$10,573 in taxes in FY 2004. Thus, low-skill immigrant households
received nearly three dollars in immediate benefits and services
for each dollar in taxes paid.
A household's net
fiscal deficit equals the cost of benefits and services received
minus taxes paid. When the costs of direct and means-tested
benefits, education, and population-based services are counted, the
average low-skill household had a fiscal deficit of $19,588
(expenditures of $30,160 minus $10,573 in taxes).
At $19,588, the
average annual fiscal deficit for low-skill immigrant households
was nearly twice the amount of taxes paid. In order for the average
low-skill household to be fiscally solvent (taxes paid equaling
immediate benefits received), it would be necessary to eliminate
Social Security and Medicare, all means-tested welfare, and to cut
expenditures on public education roughly in half.
often are net tax payers during working age and net tax takers
(benefits exceeding taxes) during retirement. This is not the
case for low-skill immigrant households; in these households
benefits substantially exceed taxes at every age level.
Consequently, low-skill immigrant households impose substantial
long-term costs on the U.S. taxpayer. Assuming an average adult
life span of 60 years for each head of household, the average
lifetime costs to the taxpayer will be nearly $1.2 million for each
low-skill household for immediate benefits received minus all taxes
As noted, in
2004, there were 4.5 million low-skill immigrant households. With
an average net fiscal deficit of $19,588 per household, the total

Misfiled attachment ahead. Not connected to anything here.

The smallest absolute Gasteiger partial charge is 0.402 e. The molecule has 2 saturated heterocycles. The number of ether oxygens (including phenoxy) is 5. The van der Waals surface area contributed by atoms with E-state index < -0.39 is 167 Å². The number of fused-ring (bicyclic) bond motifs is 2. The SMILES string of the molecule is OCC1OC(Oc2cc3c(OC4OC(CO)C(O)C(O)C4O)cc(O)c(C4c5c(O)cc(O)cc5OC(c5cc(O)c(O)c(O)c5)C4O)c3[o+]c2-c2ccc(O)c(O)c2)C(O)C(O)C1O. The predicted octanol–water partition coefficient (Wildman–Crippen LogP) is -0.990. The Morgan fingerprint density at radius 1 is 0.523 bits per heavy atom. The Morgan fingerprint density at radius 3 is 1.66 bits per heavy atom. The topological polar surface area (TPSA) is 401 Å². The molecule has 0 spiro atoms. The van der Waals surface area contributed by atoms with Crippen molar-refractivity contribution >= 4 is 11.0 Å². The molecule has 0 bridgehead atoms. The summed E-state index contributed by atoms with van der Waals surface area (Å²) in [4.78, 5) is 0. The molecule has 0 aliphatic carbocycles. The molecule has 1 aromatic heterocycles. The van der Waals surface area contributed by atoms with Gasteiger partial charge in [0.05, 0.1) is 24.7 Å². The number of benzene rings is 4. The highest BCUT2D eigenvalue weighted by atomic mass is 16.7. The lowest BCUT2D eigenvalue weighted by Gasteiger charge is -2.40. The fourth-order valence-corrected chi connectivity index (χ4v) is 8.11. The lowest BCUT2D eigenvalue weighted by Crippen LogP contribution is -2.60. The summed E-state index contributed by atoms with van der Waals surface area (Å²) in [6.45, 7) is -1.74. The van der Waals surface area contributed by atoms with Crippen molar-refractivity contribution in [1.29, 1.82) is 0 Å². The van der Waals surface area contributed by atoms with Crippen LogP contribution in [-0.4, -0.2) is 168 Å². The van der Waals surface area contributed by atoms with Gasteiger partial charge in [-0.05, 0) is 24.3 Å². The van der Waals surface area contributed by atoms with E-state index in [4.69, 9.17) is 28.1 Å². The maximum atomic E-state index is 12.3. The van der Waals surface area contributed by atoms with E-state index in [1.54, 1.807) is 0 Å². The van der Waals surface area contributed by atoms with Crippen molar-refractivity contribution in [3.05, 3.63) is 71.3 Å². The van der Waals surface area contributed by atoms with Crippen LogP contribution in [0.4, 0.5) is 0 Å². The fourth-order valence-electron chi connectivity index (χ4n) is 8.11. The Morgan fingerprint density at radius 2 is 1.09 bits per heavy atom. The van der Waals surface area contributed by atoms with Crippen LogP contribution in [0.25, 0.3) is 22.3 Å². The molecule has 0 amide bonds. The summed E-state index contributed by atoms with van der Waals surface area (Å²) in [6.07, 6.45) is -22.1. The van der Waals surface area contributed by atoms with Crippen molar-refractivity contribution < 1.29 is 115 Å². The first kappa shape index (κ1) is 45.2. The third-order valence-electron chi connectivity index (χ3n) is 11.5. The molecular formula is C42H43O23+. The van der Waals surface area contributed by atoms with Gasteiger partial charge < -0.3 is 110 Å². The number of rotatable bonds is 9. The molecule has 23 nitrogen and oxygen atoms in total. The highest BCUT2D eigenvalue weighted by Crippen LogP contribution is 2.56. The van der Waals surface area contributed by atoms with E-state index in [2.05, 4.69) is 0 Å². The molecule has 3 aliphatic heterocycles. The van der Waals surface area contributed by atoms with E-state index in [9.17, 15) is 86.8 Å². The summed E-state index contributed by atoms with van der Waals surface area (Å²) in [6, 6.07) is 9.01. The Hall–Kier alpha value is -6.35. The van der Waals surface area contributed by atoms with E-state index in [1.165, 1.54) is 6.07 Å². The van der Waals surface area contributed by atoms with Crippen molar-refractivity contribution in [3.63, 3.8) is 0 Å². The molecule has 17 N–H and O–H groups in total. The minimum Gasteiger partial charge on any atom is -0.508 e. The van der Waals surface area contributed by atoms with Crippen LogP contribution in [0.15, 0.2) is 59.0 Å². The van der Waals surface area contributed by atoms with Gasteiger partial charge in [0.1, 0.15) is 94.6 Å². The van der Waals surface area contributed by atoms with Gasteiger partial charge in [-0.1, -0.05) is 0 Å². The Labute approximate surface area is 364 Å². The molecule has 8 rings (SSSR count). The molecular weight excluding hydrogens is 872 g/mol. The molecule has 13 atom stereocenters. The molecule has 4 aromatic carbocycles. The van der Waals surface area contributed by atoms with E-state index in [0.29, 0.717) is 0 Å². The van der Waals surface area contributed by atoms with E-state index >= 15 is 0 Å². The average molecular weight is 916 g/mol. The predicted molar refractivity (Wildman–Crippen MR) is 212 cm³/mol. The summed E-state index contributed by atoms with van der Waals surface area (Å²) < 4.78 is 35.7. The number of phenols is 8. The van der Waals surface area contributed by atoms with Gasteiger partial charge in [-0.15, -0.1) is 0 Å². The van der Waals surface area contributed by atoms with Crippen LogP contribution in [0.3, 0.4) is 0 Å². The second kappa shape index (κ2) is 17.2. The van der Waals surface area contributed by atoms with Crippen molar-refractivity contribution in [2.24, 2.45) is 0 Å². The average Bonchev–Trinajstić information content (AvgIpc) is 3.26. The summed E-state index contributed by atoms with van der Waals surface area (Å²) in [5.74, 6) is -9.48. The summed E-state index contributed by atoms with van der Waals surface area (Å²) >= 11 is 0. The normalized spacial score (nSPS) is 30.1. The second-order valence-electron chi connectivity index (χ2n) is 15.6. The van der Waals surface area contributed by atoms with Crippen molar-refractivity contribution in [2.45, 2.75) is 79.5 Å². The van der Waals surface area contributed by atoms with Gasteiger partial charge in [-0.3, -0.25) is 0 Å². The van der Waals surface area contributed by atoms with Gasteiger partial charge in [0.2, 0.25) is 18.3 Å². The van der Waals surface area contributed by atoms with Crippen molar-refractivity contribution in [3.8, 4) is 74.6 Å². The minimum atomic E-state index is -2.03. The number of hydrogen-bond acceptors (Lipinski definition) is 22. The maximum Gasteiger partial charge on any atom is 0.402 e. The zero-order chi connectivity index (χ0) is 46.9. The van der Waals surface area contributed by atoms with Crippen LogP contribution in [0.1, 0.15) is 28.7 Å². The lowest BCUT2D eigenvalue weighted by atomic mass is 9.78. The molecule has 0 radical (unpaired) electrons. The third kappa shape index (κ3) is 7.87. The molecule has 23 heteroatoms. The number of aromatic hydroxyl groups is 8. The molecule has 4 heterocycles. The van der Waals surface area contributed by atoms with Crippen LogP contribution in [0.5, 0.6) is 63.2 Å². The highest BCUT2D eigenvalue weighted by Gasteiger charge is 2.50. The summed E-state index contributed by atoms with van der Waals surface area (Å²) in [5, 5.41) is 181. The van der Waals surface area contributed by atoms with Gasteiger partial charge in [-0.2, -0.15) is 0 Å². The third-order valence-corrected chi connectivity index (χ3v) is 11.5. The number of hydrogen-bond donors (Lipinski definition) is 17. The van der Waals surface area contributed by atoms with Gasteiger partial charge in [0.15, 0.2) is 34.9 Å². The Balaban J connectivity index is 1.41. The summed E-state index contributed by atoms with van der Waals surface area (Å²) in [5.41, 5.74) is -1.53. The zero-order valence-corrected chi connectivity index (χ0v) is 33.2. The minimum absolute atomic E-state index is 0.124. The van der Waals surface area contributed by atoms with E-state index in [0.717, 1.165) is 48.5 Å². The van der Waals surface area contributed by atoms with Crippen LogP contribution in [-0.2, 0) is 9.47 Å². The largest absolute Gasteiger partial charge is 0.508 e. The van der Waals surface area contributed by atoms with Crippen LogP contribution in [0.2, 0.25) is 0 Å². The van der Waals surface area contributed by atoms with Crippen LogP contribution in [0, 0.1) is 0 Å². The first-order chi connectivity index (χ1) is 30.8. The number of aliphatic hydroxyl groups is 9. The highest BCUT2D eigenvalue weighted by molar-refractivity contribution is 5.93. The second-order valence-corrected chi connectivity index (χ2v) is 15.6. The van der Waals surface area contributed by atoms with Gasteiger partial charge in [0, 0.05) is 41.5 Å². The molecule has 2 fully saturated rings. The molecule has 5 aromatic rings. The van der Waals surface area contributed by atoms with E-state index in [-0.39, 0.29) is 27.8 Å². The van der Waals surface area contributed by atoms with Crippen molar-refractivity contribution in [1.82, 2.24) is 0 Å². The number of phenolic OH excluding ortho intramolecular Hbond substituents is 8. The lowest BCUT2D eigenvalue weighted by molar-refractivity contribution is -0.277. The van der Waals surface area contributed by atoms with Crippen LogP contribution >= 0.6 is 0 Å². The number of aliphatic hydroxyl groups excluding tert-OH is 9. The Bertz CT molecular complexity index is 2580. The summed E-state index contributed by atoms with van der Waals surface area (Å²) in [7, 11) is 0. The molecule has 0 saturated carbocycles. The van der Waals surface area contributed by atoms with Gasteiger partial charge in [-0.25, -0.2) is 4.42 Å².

annual fiscal deficit for all of these households together equaled
$89.1 billion (the deficit of $19,588 per household times 4.54
million low-skill immigrant households). Over the next ten years,
the net cost (benefits minus taxes) to the taxpayer of low-skill
immigrant households will approach $1 trillion.
immigrants (both legal and illegal) have very low education levels
relative to the non-immigrant U.S. population. At least 50 percent
and perhaps 60 percent of illegal immigrant adults lack a high
school degree. Among legal immigrants the situation is
better, but a quarter still lack a high school diploma. Overall, a
third of immigrant households are headed by individuals without a
high school degree. By contrast, only 9 percent of non-immigrant
adults lack a high school degree. The current immigrant population
thus contains a disproportionate share of poorly educated
individuals. These individuals will tend to have low wages, pay
little in taxes, and receive above average levels of government
benefits and services.
Recent waves of
immigrants are disproportionately low skilled because of two
factors. For years, the U.S. has had a permissive policy concerning
illegal immigration: the 2,000-mile border with Mexico has remained
porous and the law prohibiting the hiring of illegal immigrants has
not been enforced. This encourages a disproportionate inflow of
low-skill immigrants because few college-educated workers are
likely to be willing to undertake the risks and hardships
associated with crossing the southwest U.S. deserts illegally.
Second, the legal immigration system gives priority to "family